If the legislation passes, it could potentially save 9,400 lives annually.

As part of its 5-year, $78 billion Surface Transportation Act, the Senate Commerce, Science and Transportation Committee has included a provision for drunk and impaired driving prevention technology in future new vehicles 

If the legislation passes, it could potentially save 9,400 lives annually, according to the Insurance Institute for Highway Safety. 

Specifically, the bill mandates that the National Highway Traffic Safety Administration (NHTSA) establish safety standards for all new cars to be equipped with advanced drunk and impaired driving prevention technology. Auto manufacturers would then be required to equip new vehicles with the technology—which includes driver monitoring systems, driver performance monitoring systems, and passive alcohol detection systems— within two to three years.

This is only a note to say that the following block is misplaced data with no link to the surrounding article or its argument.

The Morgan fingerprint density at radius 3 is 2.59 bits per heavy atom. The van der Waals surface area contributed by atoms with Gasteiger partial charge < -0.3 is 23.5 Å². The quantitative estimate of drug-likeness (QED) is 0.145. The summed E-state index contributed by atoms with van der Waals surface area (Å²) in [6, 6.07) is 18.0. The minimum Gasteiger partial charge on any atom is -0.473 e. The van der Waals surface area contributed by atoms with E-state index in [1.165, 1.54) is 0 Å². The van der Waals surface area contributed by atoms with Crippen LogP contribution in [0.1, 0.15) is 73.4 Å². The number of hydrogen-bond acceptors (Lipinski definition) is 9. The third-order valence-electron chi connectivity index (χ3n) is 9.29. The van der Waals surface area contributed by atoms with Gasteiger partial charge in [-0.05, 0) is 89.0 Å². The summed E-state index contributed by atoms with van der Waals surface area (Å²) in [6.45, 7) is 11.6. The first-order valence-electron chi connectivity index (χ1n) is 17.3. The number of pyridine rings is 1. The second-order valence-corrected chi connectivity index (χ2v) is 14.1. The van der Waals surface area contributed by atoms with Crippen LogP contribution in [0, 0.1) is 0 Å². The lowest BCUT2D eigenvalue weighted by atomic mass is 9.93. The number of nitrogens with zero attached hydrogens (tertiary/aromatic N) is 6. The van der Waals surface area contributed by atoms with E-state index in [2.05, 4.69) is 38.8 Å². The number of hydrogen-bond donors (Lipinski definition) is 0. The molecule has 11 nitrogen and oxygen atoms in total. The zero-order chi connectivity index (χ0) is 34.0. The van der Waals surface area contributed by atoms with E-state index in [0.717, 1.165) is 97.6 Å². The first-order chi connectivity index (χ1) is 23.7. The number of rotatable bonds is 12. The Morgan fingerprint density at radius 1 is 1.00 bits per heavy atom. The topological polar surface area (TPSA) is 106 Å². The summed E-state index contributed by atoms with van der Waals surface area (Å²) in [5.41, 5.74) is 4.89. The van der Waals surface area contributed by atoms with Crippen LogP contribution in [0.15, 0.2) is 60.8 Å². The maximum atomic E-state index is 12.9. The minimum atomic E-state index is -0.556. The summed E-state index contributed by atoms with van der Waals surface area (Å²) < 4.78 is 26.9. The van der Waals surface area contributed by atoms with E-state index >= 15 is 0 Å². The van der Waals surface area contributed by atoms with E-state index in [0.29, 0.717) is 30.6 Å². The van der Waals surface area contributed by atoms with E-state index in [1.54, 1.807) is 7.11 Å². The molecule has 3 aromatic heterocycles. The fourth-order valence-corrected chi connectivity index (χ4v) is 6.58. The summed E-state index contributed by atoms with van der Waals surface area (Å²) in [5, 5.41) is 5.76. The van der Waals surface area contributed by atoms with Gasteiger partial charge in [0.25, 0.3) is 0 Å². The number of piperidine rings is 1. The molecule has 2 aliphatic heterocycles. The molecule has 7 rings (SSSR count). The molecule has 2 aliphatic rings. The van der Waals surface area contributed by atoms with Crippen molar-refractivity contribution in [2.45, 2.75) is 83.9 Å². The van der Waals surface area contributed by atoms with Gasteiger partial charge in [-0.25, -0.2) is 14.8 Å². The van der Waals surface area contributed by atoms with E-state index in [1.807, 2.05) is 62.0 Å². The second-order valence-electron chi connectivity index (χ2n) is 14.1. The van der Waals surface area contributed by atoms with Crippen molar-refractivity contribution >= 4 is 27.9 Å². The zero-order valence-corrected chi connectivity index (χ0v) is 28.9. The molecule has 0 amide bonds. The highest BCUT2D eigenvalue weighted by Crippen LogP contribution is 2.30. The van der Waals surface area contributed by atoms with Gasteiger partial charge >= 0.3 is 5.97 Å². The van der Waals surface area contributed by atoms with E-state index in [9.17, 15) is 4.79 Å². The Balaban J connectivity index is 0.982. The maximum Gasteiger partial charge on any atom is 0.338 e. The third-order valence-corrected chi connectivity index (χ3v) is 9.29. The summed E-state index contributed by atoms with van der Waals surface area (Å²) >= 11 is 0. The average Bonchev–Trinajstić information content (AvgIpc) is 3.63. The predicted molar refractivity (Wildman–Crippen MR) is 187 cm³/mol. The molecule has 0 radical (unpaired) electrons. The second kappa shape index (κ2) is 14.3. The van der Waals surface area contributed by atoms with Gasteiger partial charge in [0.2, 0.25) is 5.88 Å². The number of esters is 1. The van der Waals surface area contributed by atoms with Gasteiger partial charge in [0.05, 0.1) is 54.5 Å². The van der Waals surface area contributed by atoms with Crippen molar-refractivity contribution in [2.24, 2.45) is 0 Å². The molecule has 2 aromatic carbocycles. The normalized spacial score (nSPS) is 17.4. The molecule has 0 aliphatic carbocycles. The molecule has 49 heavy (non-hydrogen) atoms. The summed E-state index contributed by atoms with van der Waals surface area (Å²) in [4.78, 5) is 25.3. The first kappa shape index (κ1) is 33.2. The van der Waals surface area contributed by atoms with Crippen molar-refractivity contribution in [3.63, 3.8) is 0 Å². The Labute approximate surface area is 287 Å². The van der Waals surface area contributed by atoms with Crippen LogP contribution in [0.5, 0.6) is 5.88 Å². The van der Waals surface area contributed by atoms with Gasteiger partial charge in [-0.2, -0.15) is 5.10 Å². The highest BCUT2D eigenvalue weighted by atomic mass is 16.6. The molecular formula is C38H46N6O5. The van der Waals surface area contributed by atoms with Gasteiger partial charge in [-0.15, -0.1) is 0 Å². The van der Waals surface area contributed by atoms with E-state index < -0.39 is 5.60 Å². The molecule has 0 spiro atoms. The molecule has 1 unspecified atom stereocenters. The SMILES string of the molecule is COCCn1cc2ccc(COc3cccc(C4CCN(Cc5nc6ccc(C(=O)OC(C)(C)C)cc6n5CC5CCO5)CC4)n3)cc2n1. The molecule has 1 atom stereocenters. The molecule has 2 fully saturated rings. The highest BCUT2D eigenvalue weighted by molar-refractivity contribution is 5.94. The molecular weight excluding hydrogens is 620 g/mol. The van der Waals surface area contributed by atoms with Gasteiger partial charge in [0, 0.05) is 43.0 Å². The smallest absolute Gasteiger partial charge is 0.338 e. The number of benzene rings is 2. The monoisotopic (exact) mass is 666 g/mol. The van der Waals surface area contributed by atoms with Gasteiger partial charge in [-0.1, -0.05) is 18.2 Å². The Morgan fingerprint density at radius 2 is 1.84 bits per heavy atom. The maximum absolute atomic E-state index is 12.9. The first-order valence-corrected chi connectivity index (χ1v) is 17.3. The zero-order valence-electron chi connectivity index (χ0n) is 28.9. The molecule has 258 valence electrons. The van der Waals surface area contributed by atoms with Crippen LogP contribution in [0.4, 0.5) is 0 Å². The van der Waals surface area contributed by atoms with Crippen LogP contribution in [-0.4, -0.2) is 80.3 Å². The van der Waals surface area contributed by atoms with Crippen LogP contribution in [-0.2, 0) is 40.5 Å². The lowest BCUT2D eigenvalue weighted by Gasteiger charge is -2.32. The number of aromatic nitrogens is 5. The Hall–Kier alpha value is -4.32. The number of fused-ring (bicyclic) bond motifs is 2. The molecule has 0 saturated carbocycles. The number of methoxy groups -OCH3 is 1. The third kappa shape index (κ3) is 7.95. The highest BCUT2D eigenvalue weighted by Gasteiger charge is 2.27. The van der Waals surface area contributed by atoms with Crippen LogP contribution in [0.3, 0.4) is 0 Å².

Safety advocates including Mothers Against Drunk Driving (MADD) support the pending legislation.  

In 2019, 10,142 people lost their lives in drunk-driving collisions. Moreover, deaths due to drunk driving increased by 9% in 2020 compared to 2019 despite the fact the vehicle miles traveled fell by 13% due to COVID-19, according to recent data from the National Highway Traffic Safety Administration (NHTSA).

The bill is under consideration by the Senate committee. 

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